"Sliding into the sock business"

"Sliding into the sock business"

We want to thank Cindy Lange-Kubick from the Lincoln Journal Star for writing the amazing article about us that was featured in the paper! We truly appreciate it so much!

From, Jilly's <3 

(Full Article featured below)

"Sliding into the sock business"

It’s quiet in this small shop sandwiched between the UPS Store and Williams Cleaners on Old Cheney Road.

“In the classroom, it was 600 miles an hour all day long,” says the woman behind the counter. “The bells and the students and all the noise they brought with them.”

These days Lori Goff -- owner of Jilly’s Socks 'N Such -- is surrounded by more subdued subject matter.

“The socks don’t talk back to me,” the retired teacher says in a tongue-and-cheek fashion that perhaps only another teacher can appreciate.

It’s not that Goff didn’t love her students, even the chatty ones. ("Socks don't give hugs, either," she says.)

It’s not that she didn’t love the bustle of 33 years of family and consumer science, first at Bryan Community School, then at Lincoln Southeast.

But …

“I wanted to get out while the kids still liked me and I was still young enough to have another career.”

She’d been pondering a second career during her last years of teaching teenagers how to bake pies, deal with relationships, and design their ideal bedroom.

But owning a shop for sock lovers wasn’t her first choice.

“I really thought I was going to sell houses,” she says. “I love, love, love homes -- but there are too many Realtors in Lincoln and not another sock shop.”

Goff made up her mind to traffic in footwear instead of square footage before she left Lincoln Public Schools last May.

“My husband John and I were traveling a lot and it seemed everywhere we went, there was a sock shop.”

Visiting their son in Denver: sock shop.

Vacations in Minneapolis and New York City and Chicago: sock shop, sock shop, sock shop.

It was during a trip to San Francisco and visiting Sockshop Haight Street, with its 20-foot ceilings and socks that reached all the way to the top, that she and John looked at each other over a glass of wine, and decided: sock shop.

“We talked about it over dinner and we kept talking about it and talking about it.”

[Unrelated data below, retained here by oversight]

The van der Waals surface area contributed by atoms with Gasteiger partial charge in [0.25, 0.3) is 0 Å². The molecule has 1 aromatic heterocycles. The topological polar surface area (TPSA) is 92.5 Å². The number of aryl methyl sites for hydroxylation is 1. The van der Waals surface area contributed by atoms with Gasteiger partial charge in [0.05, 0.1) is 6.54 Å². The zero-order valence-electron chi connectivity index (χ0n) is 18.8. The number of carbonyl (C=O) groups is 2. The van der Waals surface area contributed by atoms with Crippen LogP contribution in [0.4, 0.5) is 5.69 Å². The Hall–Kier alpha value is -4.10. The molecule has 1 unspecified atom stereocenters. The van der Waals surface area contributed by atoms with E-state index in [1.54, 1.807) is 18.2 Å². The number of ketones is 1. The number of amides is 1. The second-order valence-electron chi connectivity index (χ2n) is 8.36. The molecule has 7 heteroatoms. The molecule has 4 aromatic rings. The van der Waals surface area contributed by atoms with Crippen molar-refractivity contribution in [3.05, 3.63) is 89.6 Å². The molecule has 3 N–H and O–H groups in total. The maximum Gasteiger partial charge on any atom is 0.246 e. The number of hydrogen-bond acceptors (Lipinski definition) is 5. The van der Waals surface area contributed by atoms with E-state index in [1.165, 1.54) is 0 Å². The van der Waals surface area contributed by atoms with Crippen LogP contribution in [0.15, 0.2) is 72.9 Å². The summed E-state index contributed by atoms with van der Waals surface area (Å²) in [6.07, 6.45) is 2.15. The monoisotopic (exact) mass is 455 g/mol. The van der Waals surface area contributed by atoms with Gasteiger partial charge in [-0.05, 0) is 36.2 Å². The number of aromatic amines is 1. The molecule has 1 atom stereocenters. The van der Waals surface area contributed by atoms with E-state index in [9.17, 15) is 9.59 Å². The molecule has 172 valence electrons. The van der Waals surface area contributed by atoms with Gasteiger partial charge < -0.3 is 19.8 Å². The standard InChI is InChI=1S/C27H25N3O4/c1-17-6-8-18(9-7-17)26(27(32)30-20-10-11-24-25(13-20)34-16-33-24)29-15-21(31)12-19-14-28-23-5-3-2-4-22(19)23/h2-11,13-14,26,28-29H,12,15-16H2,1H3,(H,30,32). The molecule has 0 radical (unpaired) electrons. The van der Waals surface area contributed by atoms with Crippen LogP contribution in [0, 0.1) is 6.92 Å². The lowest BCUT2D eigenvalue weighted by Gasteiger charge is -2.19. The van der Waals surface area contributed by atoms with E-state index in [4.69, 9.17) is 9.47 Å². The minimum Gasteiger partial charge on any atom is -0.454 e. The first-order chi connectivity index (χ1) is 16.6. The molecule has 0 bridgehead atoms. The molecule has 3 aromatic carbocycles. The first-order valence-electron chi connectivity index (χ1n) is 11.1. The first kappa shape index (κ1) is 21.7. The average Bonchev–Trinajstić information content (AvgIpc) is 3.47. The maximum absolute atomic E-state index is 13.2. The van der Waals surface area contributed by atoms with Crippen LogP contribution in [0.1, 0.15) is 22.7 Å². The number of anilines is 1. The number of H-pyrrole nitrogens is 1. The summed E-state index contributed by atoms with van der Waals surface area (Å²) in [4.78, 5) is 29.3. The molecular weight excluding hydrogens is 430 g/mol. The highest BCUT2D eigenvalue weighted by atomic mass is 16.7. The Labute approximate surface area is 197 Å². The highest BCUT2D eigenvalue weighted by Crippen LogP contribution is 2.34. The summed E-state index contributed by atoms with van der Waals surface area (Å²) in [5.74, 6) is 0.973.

Lori opened the doors to Jilly’s on Feb. 1; she has two partners with minority shares in the business, her daughter-in-law Kim Goff, and the shop’s namesake Jillian Fiedler, a former student.

“I knew I didn’t want to work full time and I knew I needed a young person to help with technology and social media.”

The trio met every Tuesday for a year, nailing down their business plan. They held home parties before the 2016 holidays -- Sock Hops, they called them -- selling a thousand pairs of fun and funky socks before the brick-and-mortar doors opened.

That gave them confidence, and a following.

“I’m having a ball,” Goff says. “I can’t wait to walk in there.”

Fiedler, her 21-year-old former student and sock partner, feels the same way.

“I’ve always wanted to open my own business,’ said Fiedler, who is taking a break from college to help run the store. “It’s going really well, and it’s great having the UPS Store next door, people in and out all day.”

The owners have filled out the shop with kitchen towels and greeting cards and candles and a variety of gifts from local artists. (The “such” in Jilly’s Socks 'n.)

And Goff is learning her market.

“Men’s socks are selling like gangbusters, but it’s the women who buy them,” she says.

“Kids at Catholic school like to wear crazy socks with their Birkenstocks.” (To dress up their dress-alike uniforms.)

And surprise, pet lovers love pet socks. (Not for their pets, for themselves. “We recently started carrying these individual dog breed socks.”)

They carry Husker socks, too. And Girl Power socks (some of them rated R).

They carry cream for cracked heels so you don’t snag your good socks. And they’re planning a few sock-related fundraising events to help local nonprofits.

Six weeks into a three-year lease at 3900 Old Cheney, the small business owner thinks she made the right decision.

“John says you put enough effort and enough faith and enough fun ideas into it and it’ll make it,” Goff says. “That’s our philosophy right now.”

They are still getting their feet on the ground, she says.

Wearing socks, naturally.